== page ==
Mr. Rickbeil's Field Trip
Part 2: The Sauna Experience
This post is the second installment of a five-part series, chronicling Mr. Rickbeil's educational trip (and much needed vacation) to Finland this past summer.
Being from Minnesota, I understand stress. Life in Minnesota has plenty of stresses, including snow in April (and occasionally May), tater tot hotdish, frequent summer road construction, more frequent summer mosquitoes, and weeks in a row where the temperature never tops 30 degrees. Additionally, we have some strange rituals in Minnesota designed to reduce stress that actually seem to create more stress such as ice fishing, camping with the mosquitoes, and watching the Minnesota Vikings. Growing up prepared me for strange forms of stress and recreation, but nothing could have prepared me for the Finnish version of recreation.
In Finland, the national recreation obsession is the sauna, and they are everywhere in Finland. They are in the vast majority of the hotels, apartment complexes, and individual homes. They are in summer cottages on lakes and larger vacation homes beside the Baltic Sea. If you are ever lucky enough to take a boat tour around Helsinki, you will find an endless supply of houses with an equally endless supply of saunas. In fact, most of the saunas are built to resemble the houses they are next to, with the same color roofs and paneling.
Staying in hotels, I had plenty of opportunities to visit a sauna, although the hotel saunas are supposedly not as authentic as the municipal ones. On one of my days in Finland, I paid a visit to a public sauna next to the large lake on the North end of the city I was staying in. I was suffering with the jitters from a rather strong cup of coffee (another Finnish tradition), so visiting the Sauna in the early evening seemed to be a good idea to relax. I had no idea what I was in for.
The sauna experience begins with a plunge into the lake. In fact, most summer cottages usually place their sauna a few steps away from the waterfront for this convenience. However, this lake was nothing like Chesapeake Bay. In fact it was a frigid 55 degrees, which seems out of place anywhere in the middle of August. Although I have plunged in a few Polar Bear plunges, the cold water was a shock to my system, and I immediately began gasping for breath in the water while the native Finns around me chuckled to themselves. After a short one or two-minute swim, I made a mad dash out of the water and into the sauna itself.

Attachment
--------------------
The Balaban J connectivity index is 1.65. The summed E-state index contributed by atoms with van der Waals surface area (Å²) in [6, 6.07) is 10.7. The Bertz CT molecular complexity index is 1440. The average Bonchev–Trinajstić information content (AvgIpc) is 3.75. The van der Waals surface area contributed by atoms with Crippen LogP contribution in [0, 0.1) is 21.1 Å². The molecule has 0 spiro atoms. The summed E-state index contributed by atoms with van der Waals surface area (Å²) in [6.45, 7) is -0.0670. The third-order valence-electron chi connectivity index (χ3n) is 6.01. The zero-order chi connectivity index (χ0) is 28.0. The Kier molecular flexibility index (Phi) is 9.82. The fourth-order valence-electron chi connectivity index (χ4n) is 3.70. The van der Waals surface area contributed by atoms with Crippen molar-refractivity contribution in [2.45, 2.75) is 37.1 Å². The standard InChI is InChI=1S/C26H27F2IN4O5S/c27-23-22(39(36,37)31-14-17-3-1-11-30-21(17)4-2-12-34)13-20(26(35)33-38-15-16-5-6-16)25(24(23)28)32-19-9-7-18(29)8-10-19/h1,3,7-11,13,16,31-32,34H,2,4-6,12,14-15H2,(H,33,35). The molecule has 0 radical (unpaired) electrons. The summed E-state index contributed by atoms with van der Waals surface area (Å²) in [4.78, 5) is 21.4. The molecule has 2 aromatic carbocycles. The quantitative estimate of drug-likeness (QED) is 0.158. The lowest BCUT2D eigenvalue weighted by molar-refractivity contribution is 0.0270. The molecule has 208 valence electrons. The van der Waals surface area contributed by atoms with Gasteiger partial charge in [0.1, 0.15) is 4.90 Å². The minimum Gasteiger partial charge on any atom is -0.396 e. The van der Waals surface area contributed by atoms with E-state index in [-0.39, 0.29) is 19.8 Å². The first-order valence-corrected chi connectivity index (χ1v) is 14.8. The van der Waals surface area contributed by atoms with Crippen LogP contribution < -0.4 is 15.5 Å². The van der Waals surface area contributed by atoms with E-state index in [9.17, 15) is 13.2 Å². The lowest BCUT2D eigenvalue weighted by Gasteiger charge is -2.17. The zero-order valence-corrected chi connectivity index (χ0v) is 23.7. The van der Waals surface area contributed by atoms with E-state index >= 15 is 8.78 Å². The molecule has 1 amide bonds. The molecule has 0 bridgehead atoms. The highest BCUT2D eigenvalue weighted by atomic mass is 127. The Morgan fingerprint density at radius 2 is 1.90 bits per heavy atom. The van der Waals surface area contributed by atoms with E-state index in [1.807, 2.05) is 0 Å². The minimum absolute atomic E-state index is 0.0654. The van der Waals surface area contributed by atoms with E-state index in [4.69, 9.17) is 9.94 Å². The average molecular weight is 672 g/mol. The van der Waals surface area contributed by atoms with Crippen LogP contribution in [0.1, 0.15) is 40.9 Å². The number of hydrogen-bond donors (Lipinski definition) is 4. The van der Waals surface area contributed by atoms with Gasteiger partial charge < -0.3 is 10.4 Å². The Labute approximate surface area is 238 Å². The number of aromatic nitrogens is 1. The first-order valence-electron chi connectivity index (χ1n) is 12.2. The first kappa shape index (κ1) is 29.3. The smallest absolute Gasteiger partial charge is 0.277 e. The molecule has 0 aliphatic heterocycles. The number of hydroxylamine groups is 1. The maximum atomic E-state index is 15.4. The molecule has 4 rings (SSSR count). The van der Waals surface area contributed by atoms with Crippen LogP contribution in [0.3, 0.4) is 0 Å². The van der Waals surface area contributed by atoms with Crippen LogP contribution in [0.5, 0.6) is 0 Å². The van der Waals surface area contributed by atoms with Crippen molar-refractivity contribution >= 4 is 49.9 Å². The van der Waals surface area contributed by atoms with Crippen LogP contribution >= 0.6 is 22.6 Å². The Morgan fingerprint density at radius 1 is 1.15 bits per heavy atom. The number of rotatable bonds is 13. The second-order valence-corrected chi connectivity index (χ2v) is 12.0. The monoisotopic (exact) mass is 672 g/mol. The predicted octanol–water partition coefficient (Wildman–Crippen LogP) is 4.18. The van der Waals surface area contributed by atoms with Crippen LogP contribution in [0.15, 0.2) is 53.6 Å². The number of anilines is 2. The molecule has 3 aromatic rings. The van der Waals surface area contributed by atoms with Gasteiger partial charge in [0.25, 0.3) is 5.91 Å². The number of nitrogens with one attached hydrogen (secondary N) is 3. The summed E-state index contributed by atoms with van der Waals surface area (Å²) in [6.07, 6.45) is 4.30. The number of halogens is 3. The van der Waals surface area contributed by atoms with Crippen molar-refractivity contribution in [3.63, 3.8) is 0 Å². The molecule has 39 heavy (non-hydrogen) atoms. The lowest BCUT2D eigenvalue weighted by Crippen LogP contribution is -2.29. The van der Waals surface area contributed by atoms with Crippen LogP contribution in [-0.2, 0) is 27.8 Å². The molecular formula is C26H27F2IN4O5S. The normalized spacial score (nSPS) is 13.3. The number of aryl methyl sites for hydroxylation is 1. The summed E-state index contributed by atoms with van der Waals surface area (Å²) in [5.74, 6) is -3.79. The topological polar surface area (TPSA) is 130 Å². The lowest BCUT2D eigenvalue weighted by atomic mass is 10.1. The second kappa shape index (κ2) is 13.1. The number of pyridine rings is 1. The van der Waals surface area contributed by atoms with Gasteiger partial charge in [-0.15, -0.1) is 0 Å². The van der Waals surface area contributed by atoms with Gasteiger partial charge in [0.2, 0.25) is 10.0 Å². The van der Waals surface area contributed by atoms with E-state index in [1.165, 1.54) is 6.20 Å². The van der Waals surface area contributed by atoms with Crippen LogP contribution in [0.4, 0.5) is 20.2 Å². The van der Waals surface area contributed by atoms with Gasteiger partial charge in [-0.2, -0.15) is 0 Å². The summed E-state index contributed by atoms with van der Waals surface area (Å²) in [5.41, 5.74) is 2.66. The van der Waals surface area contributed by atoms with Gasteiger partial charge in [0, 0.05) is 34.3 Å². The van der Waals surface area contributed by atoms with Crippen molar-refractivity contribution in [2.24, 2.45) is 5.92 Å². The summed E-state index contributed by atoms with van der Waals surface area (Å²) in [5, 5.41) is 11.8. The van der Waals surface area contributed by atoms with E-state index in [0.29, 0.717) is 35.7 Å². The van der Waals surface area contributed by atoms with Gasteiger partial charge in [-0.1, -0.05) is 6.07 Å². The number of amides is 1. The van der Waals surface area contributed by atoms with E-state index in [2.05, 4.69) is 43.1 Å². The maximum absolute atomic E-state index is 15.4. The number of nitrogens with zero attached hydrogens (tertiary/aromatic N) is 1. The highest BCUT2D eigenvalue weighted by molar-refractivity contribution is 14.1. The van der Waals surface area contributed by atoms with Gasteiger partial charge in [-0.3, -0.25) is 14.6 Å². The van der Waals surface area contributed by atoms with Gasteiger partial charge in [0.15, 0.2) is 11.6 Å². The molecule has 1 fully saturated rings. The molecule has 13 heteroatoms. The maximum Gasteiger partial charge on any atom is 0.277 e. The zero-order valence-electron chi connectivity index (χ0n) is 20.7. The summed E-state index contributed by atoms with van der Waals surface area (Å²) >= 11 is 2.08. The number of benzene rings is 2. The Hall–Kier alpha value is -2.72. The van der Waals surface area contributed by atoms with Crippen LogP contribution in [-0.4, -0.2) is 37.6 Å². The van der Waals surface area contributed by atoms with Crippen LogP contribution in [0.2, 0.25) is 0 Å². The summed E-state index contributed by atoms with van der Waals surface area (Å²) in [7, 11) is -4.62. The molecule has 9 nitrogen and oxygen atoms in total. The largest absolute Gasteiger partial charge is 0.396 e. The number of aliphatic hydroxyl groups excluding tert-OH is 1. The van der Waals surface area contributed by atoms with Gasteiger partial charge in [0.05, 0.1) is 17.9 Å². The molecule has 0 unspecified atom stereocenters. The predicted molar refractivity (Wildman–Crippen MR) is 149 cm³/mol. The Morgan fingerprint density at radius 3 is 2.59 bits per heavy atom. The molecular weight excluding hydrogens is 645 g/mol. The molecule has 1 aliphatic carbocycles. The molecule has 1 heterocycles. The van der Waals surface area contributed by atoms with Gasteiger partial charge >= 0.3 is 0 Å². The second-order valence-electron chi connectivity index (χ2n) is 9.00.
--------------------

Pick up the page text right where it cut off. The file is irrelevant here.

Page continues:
This was the other side of the story. The sauna building was a toasty 185 degrees, which was not even the warmest sauna I visited during my stay. The first few minutes are comfortable, taking away the cold blast of the water. The next few minutes make you sweat. The next few minutes make your ears and eyes feel like spaghetti that is softening up in a boiling pot of water. When someone pours a ladle-full of water on to the rocks in the sauna, a pleasant steam rises and fills the entire room- until a minute later, when you realize that same steam is giving your face and ears the sensation that they are melting.
This was the first cool dip and toast. I repeated this pattern about 12 times over the next two hours. The first few plunges seemed masochistic, but something strange happened the more I entered the water and the sauna. I started getting used to it, as each plunge seemed a little less frigid and each toast seemed a little more tolerable. My body had actually adapted to the sauna experience, and I found myself enjoying the experience more and more.
The Finnish people swear by the saunas, and it did not take me long to understand why. The constant ups and downs in my heart rate left me feeling completely relaxed after the two hour experience. My body felt like it had run a five-mile race, even though I spent most of the time sitting still in the steam. The Finnish people swear that saunas help them to reduce their stress, sleep better, live longer, and fight off disease. Finnish people celebrate saunas with their families, with honored guests, and even to finalize business agreements. They are the essential cultural experience of Finland, and I can see how the toasty sauna must be a relief during a long, cold winter.
I miss the sauna, and wish I could put a public sauna with a cold lake right here in Ellicott City. But the point that my sauna experience really drove home was the importance of having a plan for stress. In Finland, frequent saunas a good way to handle the stresses of life. I may not have a local sauna, but I need to plan for the stress that is a routine part of life. I need to make time to run, work out, and play pick-up basketball. I also need a daily prayer routine, regular time with my friends, and a few hours each week with the Minnesota Vikings, even if the latter may actually increase said stress.
The beginning of the school year is an especially stressful time, and it does not take long on campus to feel the stress and anxiety that come with the anticipation of everything coming in the new school year. As a family, I encourage you to plan for the stresses that will be coming your way this year. Make a plan of when you will play together, exercise together, or do things you enjoy together that will help you manage the stress in your life. You might not find yourself cooking in a Finnish sauna, but planning for the stresses that are coming will help you thrive in the midst of them.